"Rupert" wrote in message
[email protected] wrote:
On 6 Sep 2006 17:21:31 -0700, "Rupert" wrote:
[email protected] wrote:
On 5 Sep 2006 15:49:49 -0700, "Rupert"
[email protected] wrote:
On 4 Sep 2006 19:36:31 -0700, "Rupert"
I hope people will make a sincere effort to find out the truth of
matter. Diderot's account may or may not be correct.
"- every farming environment has a different mix of animals and the
largest number and largest variety, both, will be found in
semi-tropical, mixed ecology lands like we have. monocultures will
the smallest numbers and the smallest numbers of species. the
have presented hold true in the gulf-coastal plains for
organic rice and may well vary in california and arkansas." -
Ethical vegetarians usually do think there is some
sort of presumption
against killing sentient animals. You have no reason
to think anyone
here is opposed to people pointing out that sentient
animals are killed
in the course of rice production.
So far I have reason to believe that veg*ns are
opposed to seeing
it pointed out. Damn good reason in fact.
The opposition you people have presented to seeing it
No-one's opposed to anything being pointed out. Some people
Diderot's account of the matter distorts the truth, so they
They don't correct him.
They have taken issue with certain things he said.
No one has even tried to correct him and tell us how many
are actually killed in rice production,
That's because they don't know. You can criticize what he says
coming up with estimates of your own.
You don't want to believe what he has learned from first hand
experience, so you just say it isn't true.
No, I do not say this. I do not know whether it is true or not.
who have denied some of the things he said have argued for their
What reason would a
man who farms organic rice have for lying and saying there are
MORE deaths involved than there really are? We know why
Lunberg and "pearl" would lie and say there are fewer, but why
would diderot lie and say there are more?
Someone concerned to undermine the ethical vegetarian position might
deliberately exaggerate the harm involved in rice farming.
People point out facts that "ethical" vegetarians hate and deny,
but they remain facts none the less.
People make claims, which some ethical vegetarians dispute.
Here's another fact that "ethical" veg*ns hate: Some livestock
have lives of positive value. Here's another: The lives of animals
raised for food should be given as much or more consideration
than their deaths.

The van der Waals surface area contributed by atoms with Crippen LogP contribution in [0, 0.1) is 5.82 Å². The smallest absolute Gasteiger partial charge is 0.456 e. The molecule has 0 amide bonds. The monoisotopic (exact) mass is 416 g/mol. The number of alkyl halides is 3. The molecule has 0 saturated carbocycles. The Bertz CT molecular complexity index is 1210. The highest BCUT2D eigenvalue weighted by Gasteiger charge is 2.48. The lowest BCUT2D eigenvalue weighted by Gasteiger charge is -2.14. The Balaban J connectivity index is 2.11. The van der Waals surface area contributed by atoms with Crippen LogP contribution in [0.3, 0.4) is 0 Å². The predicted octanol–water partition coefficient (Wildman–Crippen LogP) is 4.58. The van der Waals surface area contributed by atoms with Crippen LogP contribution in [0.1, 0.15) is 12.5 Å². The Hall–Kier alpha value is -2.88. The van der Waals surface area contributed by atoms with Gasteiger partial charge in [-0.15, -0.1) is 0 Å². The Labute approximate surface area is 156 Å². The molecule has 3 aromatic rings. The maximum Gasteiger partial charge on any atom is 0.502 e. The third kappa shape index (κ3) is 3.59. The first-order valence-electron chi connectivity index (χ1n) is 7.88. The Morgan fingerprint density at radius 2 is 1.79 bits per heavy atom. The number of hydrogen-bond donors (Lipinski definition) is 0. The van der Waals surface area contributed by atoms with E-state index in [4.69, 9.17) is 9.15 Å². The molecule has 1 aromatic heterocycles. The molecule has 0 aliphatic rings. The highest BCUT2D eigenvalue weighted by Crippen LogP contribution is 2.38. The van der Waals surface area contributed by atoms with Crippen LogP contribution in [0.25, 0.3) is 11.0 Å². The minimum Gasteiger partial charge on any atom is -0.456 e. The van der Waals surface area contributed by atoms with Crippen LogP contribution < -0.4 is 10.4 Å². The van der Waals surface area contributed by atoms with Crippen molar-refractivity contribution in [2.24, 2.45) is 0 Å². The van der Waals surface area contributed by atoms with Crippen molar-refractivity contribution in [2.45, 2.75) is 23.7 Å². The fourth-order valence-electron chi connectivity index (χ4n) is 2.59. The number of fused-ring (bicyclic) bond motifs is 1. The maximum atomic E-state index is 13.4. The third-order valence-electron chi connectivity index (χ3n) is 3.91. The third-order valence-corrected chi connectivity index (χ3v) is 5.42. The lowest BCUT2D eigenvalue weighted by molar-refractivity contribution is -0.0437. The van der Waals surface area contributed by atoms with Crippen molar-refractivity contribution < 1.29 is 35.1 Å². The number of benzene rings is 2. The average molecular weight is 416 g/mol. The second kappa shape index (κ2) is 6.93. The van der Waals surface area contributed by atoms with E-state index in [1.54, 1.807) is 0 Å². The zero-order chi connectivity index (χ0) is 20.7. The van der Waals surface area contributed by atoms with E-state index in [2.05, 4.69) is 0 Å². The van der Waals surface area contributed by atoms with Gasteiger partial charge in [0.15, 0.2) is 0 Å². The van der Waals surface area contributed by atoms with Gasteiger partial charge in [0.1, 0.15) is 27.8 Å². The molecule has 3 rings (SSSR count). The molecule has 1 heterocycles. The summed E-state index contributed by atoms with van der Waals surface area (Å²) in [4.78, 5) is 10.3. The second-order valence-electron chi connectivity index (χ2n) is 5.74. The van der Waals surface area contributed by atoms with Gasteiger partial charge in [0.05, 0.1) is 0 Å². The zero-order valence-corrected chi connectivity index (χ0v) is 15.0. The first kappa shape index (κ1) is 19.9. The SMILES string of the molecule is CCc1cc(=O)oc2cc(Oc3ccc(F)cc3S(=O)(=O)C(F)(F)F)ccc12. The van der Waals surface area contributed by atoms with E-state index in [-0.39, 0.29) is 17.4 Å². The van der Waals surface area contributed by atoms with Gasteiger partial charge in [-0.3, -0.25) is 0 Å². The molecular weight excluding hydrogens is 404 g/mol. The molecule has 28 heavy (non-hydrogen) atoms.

Yes, well we've discussed this before. The argument that if livestock
have sufficiently good lives, this justifies bringing them into
existence, inflicting painful mutilations on them without anaesthetic,
and killing them for food, is not a "fact" that ethical vegans hate, it
is a highly contentious and disputed argument. An important point to
address is: would it be permissible to do the same thing to humans, and
if not, what's the morally relevant difference?
The morally relevant difference lies in the essential difference between
humans and the animal species we use as food, or kill in crop fields, or
You can identify some differences which hold between most humans and
most nonhumans and claim that they are morally relevant, but there will
always be some humans who don't have these differences from nonhuman
I really had a tough
time getting an answer out of you on this one, but at one point you
seemed to say it would be permissible to do the same thing to humans.
There's no reason to say that because we accept the killing and/or use of
animals in agriculture that we must implicitly approve of the killing of
humans. There are relevant differences between animal species, in their
intelligence and level of awareness. The argument that a few humans have
little intelligence (like ****wit) can be dismissed,
It can't be dismissed. It has to be come to terms with. If we hold that
it is permissible to do these things to nonhuman animals because they
lack certain characteristics, then we must also hold that it would be
permissible to do the same things to humans who lack the
characteristics. Most people would find this counter-intuitive. The
position may be right, but someone who wants to advocate it should be
upfront about it, and say "I hold that it is permissible to do these
things to nonhuman animals because they lack these characteristics -
and I also hold that it would be permissible to do these things to
humans who lack the characteristics." Very few defenders of animal
agriculture are actually prepared to come out and say that. If they
want to say it, fine, then the matter can be debated. But if they hold
that it's permissible to do it to the nonhumans, but not the relevantly
similar humans, then the characteristics we identified aren't what
count after all, but rather species membership. Someone can advocate
that species membership is the crucial characteristic too, but then
they have to confront the arguments against speciesism in the
as I have said to you
before, the issue is that no animals we use as food or kill in agriculture
have anything remotely like human characteristics.